Issue Focus: Facial Recognition

Look How Easy It Is to Fool Facial Recognition—Even at the Airport

An experiment by Kneron shows facial recognition is less secure than many think.

Look How Easy It Is to Fool Facial Recognition- Even at the Airport

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Issue Insights:

Paul Bischoff, privacy advocate with Comparitech, offered his perspective:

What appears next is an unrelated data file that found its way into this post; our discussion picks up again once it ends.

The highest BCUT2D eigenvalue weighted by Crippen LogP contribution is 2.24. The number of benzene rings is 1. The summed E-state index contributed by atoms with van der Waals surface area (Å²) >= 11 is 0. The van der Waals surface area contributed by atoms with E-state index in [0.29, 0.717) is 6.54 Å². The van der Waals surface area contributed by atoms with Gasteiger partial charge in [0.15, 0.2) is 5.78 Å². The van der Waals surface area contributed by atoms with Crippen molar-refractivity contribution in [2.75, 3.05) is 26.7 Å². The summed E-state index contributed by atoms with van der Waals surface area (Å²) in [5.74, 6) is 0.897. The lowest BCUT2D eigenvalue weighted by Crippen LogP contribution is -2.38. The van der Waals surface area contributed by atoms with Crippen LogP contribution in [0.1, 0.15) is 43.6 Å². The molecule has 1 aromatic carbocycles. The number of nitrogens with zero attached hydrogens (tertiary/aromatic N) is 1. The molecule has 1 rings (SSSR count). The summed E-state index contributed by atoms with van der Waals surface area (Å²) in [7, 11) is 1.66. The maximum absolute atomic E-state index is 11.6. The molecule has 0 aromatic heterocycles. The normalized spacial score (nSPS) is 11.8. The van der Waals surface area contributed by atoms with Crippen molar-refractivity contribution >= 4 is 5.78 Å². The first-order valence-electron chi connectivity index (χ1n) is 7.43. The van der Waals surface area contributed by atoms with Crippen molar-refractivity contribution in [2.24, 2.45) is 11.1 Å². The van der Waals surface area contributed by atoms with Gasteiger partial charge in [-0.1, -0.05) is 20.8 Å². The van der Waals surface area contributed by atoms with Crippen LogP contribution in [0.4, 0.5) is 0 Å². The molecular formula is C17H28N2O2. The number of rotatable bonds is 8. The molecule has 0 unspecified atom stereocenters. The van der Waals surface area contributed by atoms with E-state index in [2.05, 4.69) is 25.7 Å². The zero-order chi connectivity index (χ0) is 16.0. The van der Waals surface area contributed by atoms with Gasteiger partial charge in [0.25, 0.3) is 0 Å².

“Face recognition is spreading globally, and now the cracks are starting to show both technologically and ethically. Face recognition is not as reliable as we’re led to believe and can be tricked, often with minimal effort. Kneron proved this by tricking transportation and payment systems using photos and masks. Despite that, face recognition is expanding in both the private and public sectors with little regulation, allowing dragnet surveillance without informed consent. Furthermore, that data is stored and shared with few restrictions and often without the knowledge of those scanned. Our own analysis shows the US is not far behind countries like China when it comes to invasive face recognition surveillance and data collection. The negative effects of face recognition’s lack of transparency, regulation, and accuracy fall disproportionately on women and people of color. Unfettered, face recognition can have a significant chilling effect on freedom of movement and assembly.”